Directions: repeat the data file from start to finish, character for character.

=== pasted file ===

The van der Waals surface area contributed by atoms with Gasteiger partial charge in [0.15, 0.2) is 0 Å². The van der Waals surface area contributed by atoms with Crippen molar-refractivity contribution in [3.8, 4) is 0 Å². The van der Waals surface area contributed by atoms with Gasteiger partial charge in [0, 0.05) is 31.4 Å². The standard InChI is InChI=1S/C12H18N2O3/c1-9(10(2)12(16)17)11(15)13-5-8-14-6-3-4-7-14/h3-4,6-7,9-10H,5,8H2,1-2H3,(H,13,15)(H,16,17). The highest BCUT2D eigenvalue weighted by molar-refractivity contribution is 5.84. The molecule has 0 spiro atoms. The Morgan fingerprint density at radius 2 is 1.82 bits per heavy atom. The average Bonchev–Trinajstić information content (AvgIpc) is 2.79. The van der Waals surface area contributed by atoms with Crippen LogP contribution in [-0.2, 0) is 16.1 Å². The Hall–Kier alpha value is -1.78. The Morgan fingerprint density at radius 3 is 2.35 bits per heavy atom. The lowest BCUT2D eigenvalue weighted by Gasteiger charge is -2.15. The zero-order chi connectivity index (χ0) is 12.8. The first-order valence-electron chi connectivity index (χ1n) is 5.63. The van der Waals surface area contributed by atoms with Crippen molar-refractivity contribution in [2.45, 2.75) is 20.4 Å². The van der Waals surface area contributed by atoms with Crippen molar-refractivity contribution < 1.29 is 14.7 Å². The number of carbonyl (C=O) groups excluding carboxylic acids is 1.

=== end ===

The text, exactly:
The van der Waals surface area contributed by atoms with Gasteiger partial charge in [0.15, 0.2) is 0 Å². The van der Waals surface area contributed by atoms with Crippen molar-refractivity contribution in [3.8, 4) is 0 Å². The van der Waals surface area contributed by atoms with Gasteiger partial charge in [0, 0.05) is 31.4 Å². The standard InChI is InChI=1S/C12H18N2O3/c1-9(10(2)12(16)17)11(15)13-5-8-14-6-3-4-7-14/h3-4,6-7,9-10H,5,8H2,1-2H3,(H,13,15)(H,16,17). The highest BCUT2D eigenvalue weighted by molar-refractivity contribution is 5.84. The molecule has 0 spiro atoms. The Morgan fingerprint density at radius 2 is 1.82 bits per heavy atom. The average Bonchev–Trinajstić information content (AvgIpc) is 2.79. The van der Waals surface area contributed by atoms with Crippen LogP contribution in [-0.2, 0) is 16.1 Å². The Hall–Kier alpha value is -1.78. The Morgan fingerprint density at radius 3 is 2.35 bits per heavy atom. The lowest BCUT2D eigenvalue weighted by Gasteiger charge is -2.15. The zero-order chi connectivity index (χ0) is 12.8. The first-order valence-electron chi connectivity index (χ1n) is 5.63. The van der Waals surface area contributed by atoms with Crippen molar-refractivity contribution in [2.45, 2.75) is 20.4 Å². The van der Waals surface area contributed by atoms with Crippen molar-refractivity contribution < 1.29 is 14.7 Å². The number of carbonyl (C=O) groups excluding carboxylic acids is 1.